Television star Shelly Horton has revealed how she nearly gave up her hard-fought career after falling into depression and starting to feel ill three years ago.
The bubbly media personality had to appear on set with a big smile and laugh with her colleagues, despite being overcome with a sense of utter despair.
The 48-year-old, who lives on Queensland’s Gold Coast, had never experienced mental health issues before and began to question her reality.
Television star Shelly Horton has revealed how she nearly gave up her hard-fought career after falling into depression and starting to feel ill three years ago
The star now knows she suffered from the symptoms of perimenopause, but had never heard of the term
She has teamed up with her best friend, Doctor Ginni Mansberg, to educate people about this topic and break the stigma
Until she discovered that her waves of sadness, hot flashes, and anxiety were all part of perimenopause.
“I had no idea what was going on. I hadn’t even heard the term perimenopause,” she told FEMAIL.
“One of the things that prompted me to seek help was the total lack of enjoyment I had around work,” she added.
Explaining her bulletproof work ethic has always been part of her identity and kept her head full.
“I run my own company, ShellShocked Media and I work at Channel Nine and both of these things make me incredibly happy,” she said.
“But with perimenopause, I had trouble getting out of bed. Depression was something I had never experienced before.’
“I drove to work pretending I was happy and pretending I was at the ball so no one would know how I really felt,” she said.
“Then I’d get in my car and cry all the way home. I would belittle myself by saying, ‘Well, that was a waste of time going in there. You sounded like an idiot, and you made a fool of yourself in front of the nation. You might as well quit before they fire you, you’re worthless.”
She’s not alone and has since found that one in ten women who go through perimenopause walk away from their careers.
‘I now know that one in three women suffers from anxiety and depression during perimenopause and menopause. It is actually the highest risk time in a woman’s life. Higher than teenage girls and higher than postpartum depression,” she said.
Shelly says it took six months of HRT and antidepressants before she finally felt like her bubbly self again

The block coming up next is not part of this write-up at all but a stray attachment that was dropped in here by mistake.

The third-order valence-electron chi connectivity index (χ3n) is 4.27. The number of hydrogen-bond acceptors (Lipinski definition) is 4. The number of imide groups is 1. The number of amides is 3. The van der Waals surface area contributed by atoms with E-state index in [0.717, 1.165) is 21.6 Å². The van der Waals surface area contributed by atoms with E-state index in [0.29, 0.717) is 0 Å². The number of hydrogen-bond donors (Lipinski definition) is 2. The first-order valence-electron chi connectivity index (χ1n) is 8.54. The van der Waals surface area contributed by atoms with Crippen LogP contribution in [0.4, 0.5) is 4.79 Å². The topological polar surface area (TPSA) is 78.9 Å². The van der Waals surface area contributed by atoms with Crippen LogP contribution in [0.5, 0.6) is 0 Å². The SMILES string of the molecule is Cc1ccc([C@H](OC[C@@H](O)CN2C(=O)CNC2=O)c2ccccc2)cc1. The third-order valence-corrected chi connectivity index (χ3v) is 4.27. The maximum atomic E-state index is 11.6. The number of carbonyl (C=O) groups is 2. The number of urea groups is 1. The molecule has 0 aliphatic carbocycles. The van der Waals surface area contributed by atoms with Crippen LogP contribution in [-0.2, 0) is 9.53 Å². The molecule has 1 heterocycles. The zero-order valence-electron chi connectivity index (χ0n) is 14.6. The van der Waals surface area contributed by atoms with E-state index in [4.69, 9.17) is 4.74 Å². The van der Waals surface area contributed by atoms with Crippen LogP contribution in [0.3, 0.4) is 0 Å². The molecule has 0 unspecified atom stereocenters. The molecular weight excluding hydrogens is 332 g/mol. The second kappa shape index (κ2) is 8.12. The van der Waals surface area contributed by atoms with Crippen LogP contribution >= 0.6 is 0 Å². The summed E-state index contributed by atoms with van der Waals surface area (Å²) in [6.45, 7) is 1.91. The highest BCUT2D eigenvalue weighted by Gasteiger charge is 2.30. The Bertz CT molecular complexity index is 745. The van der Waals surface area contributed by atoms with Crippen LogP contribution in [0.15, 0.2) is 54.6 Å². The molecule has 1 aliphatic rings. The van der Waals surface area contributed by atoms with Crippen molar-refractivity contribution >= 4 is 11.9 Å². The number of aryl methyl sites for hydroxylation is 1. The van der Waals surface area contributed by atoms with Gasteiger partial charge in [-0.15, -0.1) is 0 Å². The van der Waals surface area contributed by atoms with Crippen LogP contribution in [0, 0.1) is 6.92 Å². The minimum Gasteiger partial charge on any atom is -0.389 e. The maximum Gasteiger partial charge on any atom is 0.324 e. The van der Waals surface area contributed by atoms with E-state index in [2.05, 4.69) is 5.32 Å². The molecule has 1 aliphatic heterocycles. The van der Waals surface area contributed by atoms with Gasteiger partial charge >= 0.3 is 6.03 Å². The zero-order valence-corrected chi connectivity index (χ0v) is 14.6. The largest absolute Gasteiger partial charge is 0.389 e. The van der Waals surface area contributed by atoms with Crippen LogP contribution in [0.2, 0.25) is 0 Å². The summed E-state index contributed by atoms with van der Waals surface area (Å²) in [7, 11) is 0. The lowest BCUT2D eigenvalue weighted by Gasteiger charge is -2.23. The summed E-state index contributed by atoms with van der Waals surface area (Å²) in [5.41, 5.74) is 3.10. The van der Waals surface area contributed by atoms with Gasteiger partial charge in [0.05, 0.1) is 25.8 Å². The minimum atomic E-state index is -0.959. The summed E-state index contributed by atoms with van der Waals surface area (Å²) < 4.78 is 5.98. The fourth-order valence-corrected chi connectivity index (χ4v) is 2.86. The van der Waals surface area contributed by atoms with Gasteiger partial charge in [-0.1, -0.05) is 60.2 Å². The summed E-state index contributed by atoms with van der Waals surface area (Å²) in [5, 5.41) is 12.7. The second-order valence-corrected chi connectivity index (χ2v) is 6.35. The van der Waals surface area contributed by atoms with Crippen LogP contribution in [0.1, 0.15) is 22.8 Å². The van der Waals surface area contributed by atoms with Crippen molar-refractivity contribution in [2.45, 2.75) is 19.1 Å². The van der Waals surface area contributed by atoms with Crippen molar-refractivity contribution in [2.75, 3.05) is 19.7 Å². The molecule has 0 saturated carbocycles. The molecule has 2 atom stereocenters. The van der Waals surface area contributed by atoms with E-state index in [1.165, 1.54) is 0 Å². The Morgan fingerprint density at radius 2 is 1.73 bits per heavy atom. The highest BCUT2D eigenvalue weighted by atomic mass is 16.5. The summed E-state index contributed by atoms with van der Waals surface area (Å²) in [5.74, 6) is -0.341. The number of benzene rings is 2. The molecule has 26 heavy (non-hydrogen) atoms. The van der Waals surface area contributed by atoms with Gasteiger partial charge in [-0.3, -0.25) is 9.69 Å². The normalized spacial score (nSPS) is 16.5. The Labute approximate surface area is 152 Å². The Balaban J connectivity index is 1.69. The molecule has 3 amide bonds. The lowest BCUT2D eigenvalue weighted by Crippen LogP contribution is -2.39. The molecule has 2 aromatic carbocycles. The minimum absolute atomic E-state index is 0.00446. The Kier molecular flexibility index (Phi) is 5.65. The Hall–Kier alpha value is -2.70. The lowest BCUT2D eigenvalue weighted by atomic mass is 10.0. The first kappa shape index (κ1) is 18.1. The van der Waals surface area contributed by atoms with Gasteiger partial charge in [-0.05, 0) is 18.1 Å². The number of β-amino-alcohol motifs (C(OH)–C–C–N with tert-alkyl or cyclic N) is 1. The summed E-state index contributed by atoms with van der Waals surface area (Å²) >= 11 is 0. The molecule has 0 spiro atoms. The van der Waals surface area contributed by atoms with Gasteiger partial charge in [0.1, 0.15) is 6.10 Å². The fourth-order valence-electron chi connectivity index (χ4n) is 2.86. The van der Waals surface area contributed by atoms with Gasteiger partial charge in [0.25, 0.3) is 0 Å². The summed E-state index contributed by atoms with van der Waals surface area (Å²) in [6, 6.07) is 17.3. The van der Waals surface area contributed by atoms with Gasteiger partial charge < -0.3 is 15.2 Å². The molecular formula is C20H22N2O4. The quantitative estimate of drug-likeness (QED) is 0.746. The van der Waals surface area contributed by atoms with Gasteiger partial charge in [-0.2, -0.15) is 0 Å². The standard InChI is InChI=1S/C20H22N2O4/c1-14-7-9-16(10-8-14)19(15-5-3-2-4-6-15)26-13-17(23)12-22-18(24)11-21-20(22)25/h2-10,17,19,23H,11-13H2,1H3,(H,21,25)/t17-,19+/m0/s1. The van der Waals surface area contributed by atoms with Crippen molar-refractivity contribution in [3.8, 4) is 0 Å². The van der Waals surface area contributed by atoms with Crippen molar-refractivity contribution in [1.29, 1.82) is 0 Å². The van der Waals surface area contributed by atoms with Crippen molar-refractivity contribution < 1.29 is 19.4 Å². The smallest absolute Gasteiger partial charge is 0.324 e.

Why do you need a transition-friendly workplace?
The time has passed when topics like Peri and menopause in the workplace were considered taboo or secret women’s affairs. It’s time to face the facts and offer practical solutions:
Retain staff and reduce recruiting costs
Create a culture of inclusiveness, diversity and equality
To make it suitable for all genders
Reduce sick days
Remove shame and stigma
Reducing labor law problems
Source: don’t sweat it
During perimenopause — the few years before a woman’s periods stop for good — there are many hormonal changes that are responsible for the brutal symptoms.
The stigma attached to the transition phase makes matters worse.
Shelly has described peri-menopause as the mid-life glass ceiling that women have to go through to continue setting goals beyond their “childhood years.”
Shelly’s husband Darren Robinson convinced her to see a doctor and she was put on antidepressants and HRT medication.
“It took at least six months to ask for help, and then probably another three months to find meds that were right for me. All that time I cried almost every day, and anyone who knows me is not my natural state,” she said.
She teamed up with her best friend, Doctor Ginni Mansberg, 54, and ‘Don’t Sweat It’ was born
What are three major symptoms of perimenopause that can affect women in the workplace?
Shelly reveals three of the most hated symptoms of menopause and what workplaces can do to lessen the impact.
1 – Hot Flashes: Workplaces Can Provide Air Conditioning and Cooling Water
2 – Anxiety and Depression: Consider WFH Options and Know When to Get Medical Care
3 – Floods: That’s why it’s so important to have access to sanitary items at work
Source: Shelly Horton
“So I’m on meds now and feel like my bubbly self again. It’s not a straight road. I still have dips, but I’m really learning to be a lot nicer to myself.”
After negotiating the perimenopause minefield herself, Shelly realized she wanted to help other women do the same — and educate the wider community on how to make life easier for a woman going through the life change.
She worked with her best friend, Dr. Ginni Mansberg, 54, and ‘Don’t sweat’ was born.
Now the women run workshops for business leaders to help them help their workforce through perimenopause.
Their website also has heaps of free tips for breaking the stigma and explaining perimenopause in an easily digestible way.
‘I needed such a course. So I hope Don’t Sweat It will help workplaces and women around the world become more menopausal-friendly,” Shelly said.